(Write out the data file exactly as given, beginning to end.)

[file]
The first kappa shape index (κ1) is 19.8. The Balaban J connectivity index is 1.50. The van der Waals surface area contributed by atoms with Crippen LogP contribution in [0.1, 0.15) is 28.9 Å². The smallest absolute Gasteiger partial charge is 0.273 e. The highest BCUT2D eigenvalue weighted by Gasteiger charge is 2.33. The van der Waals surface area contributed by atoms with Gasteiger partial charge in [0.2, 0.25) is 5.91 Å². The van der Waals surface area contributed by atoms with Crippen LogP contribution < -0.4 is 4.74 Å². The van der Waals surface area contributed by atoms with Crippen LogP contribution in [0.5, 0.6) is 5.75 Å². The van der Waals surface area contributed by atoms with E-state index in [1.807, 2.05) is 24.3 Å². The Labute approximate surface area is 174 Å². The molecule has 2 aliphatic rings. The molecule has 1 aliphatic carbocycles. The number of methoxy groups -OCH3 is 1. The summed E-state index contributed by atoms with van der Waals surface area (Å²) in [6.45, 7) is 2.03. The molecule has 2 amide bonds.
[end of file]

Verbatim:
The first kappa shape index (κ1) is 19.8. The Balaban J connectivity index is 1.50. The van der Waals surface area contributed by atoms with Crippen LogP contribution in [0.1, 0.15) is 28.9 Å². The smallest absolute Gasteiger partial charge is 0.273 e. The highest BCUT2D eigenvalue weighted by Gasteiger charge is 2.33. The van der Waals surface area contributed by atoms with Gasteiger partial charge in [0.2, 0.25) is 5.91 Å². The van der Waals surface area contributed by atoms with Crippen LogP contribution < -0.4 is 4.74 Å². The van der Waals surface area contributed by atoms with Crippen LogP contribution in [0.5, 0.6) is 5.75 Å². The van der Waals surface area contributed by atoms with E-state index in [1.807, 2.05) is 24.3 Å². The Labute approximate surface area is 174 Å². The molecule has 2 aliphatic rings. The molecule has 1 aliphatic carbocycles. The number of methoxy groups -OCH3 is 1. The summed E-state index contributed by atoms with van der Waals surface area (Å²) in [6.45, 7) is 2.03. The molecule has 2 amide bonds.